van, iv. 1242) of Clogher. He collected a fine library of manuscripts, and compiled the history variously known as ‘Leabhar airisin bhaile mec Maghnusa’ (Annala Rioghachta Eireann, 1498), as ‘The Historical Book of Ballymacmanus,’ as ‘Annales Senatenses’ (Harris's edition of Ware, p. 90), and as ‘Annals of Ulster’ (ed. Hennessy, Rolls Ser. 1887). This valuable work, which owes its latest title to the fact that it gives the fullest account of the affairs of Ulster, begins with the reign of Feradach, a.d. 60, and extends to the commencement of 1498. Like the book afterwards composed by the O'Clerys, and commonly known as ‘The Annals of the Four Masters,’ it is written in the form of an annual register, giving a summary of the events of each year, with characters of some of the more important men who had died. The author gave minute attention to chronology, and with his aid the errors of other Irish historical writers may often be corrected. Two vellum manuscript copies are extant: Rawlinson 489 in the Bodleian, and H. 1. 8 in the library of Trinity College, Dublin, where there is also a transcript of this manuscript made by E. O'Curry in 1841. The part from 431 to 1056 was published with translation and notes by W. M. Hennessy in 1887, under the direction of the Royal Irish Academy, but without any mention of the codex used for the edition. Further volumes of this edition are to appear, edited by the Rev. B. MacCarthy. Continuations of these annals to 1604 are also extant. Cathal is stated by Paul Harris [q. v.] to have written additions to the ‘Felire’ of Oengus, and annotations to the ‘Register of Clogher.’ He was famous for his hospitality no less than for learning, and Rory O'Cassidy, who was the first continuator of his annals, and who knew him, says ‘he was a precious stone, and a bright gem, and a shining star, and a treasury of knowledge, and a fruitful branch of the Canon law, and a fountain of charity and meekness and mildness, and a dove in cleanness of heart and chastity, and the person to whom the learned and the pilgrims and the poor of Ireland were most thankful—one full of grace and knowledge in every science to the time of his death, in law, divinity, physic, and philosophy, and in Irish attainments.’ He died of small-pox at Ballymacmanus, co. Fermanagh, 23 March 1498, at the age of fifty-nine.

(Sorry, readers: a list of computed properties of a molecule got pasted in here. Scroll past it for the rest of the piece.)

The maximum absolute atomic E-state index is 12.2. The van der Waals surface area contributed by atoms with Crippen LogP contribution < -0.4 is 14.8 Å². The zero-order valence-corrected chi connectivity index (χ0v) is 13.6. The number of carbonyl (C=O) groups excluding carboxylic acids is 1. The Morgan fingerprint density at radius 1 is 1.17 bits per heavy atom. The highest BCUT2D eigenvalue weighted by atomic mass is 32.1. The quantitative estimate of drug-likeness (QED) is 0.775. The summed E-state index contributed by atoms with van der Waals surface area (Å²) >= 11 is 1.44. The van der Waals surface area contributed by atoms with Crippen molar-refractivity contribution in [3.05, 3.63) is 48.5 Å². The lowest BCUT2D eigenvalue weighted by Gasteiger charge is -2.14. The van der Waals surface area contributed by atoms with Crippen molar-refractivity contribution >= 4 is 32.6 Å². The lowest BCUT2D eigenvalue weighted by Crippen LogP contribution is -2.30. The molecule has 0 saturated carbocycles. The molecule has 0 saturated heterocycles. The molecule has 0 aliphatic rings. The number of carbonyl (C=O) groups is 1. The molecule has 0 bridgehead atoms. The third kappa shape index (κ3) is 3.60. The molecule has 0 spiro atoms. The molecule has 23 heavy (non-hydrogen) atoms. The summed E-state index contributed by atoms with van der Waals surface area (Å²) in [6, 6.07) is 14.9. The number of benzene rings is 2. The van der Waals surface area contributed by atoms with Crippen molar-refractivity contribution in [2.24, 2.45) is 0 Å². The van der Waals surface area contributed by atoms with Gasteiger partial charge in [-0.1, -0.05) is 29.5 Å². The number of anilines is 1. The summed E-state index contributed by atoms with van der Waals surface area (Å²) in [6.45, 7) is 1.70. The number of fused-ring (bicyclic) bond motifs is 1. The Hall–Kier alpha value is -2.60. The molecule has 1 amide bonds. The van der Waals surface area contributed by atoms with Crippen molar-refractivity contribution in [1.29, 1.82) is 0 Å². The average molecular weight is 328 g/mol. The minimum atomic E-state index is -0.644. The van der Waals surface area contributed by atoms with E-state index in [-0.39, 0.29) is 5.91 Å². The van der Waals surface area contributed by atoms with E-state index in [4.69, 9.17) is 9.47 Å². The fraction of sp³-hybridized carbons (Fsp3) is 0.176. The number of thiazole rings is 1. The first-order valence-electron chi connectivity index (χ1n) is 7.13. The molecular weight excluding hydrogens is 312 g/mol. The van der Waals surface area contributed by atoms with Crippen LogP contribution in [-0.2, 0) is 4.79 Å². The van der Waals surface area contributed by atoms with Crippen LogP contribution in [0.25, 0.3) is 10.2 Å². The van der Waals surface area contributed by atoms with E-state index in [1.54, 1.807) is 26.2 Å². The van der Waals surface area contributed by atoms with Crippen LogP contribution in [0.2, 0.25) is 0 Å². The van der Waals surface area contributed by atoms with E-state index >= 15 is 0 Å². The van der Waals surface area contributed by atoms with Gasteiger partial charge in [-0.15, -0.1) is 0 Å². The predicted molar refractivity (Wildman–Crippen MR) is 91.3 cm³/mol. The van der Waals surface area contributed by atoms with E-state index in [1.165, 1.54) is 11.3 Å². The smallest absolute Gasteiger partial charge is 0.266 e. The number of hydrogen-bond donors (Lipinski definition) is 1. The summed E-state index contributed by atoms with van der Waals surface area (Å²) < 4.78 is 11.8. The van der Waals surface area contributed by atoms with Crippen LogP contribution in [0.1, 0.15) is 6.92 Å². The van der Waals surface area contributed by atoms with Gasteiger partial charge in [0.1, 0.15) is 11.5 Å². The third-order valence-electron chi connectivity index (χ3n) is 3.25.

[Annala Rioghachta Eireann, ed. J. O'Donovan, vols. iii. iv.; Sir J. Ware's Writers of Ireland, Dublin, 1704; E. O'Curry's Lectures on the Manuscript Materials of Ancient Irish History, p. 83, App. xlii.; E. O'Reilly in Transactions of Iberno-Celtic Society, 1820.]
MAGUIRE, CONNOR or CORNELIUS, second Baron of Enniskillen (1616–1645), born in co. Fermanagh, was son of Sir Bryan who was created a peer on account of his own and his father's loyal adherence to the English crown when resisting those chiefs of Fermanagh who supported Tyrone. His mother was an O'Neill. He is said to have been partly educated at Magdalen College, Oxford, but did not matriculate in the university. He succeeded to the peerage in 1634, and attended the parliament which met in Dublin on 10 March 1639-40. Carte says he was a dissipated young man, who had impaired what was still a very considerable estate, though only a small part of the territory over which his ancestors held sway. Being in Dublin during the session in February 1640-1, he gave ear to the suggestions of Roger More [q. v.], who had conceived the idea of raising catholic Ireland while the English government was busy with Scotland. Having first sworn him to secrecy, the tempter reminded Maguire that he was 'overwhelmed in debt,' that rebellion alone gave him a chance of regaining his ancestral estates, and that there was no other chance of maintaining their religion against the oppression intended by the English parliament. Being married to a lady of the Pale, Maguire was valued as much for his influence among her connections as for his own importance in Ulster. In August 1641 he first heard of the plan for seizing Dublin Castle; but it was settled to do nothing till close upon winter, for then help from England would be long delayed. Discontented officers of Strafford's army furnished ready tools. It was vaguely supposed that Richelieu would help the Irish, but the chief hope of the conspirators rested on Colonel Owen Roe O'Neill, who served the king of Spain in the Low Countries. The rising was fixed for 23 Oct., but the folly of Hugh MacMahon [q. v.] disclosed the plot on the night of the 22nd. Roger More escaped, but Maguire, who throughout was rather a dupe than a leader, was captured, with MacMahon and Colonel Reade (afterwards Sir John and gentleman of the bedchamber), who had served the king in Scotland. The two latter were racked, but Maguire admitted all the material facts without torture on 26 March 1642, and made a fuller voluntary statement some six months later. In June Maguire, MacMahon, and Reade were removed to the Tower of London, and treated there with great rigour. Eleven months later they were transferred 'to the noisome' prison of Newgate, and there kept close prisoners, without any maintenance, having not one penny to buy themselves food;' but they were not allowed quite to starve. In October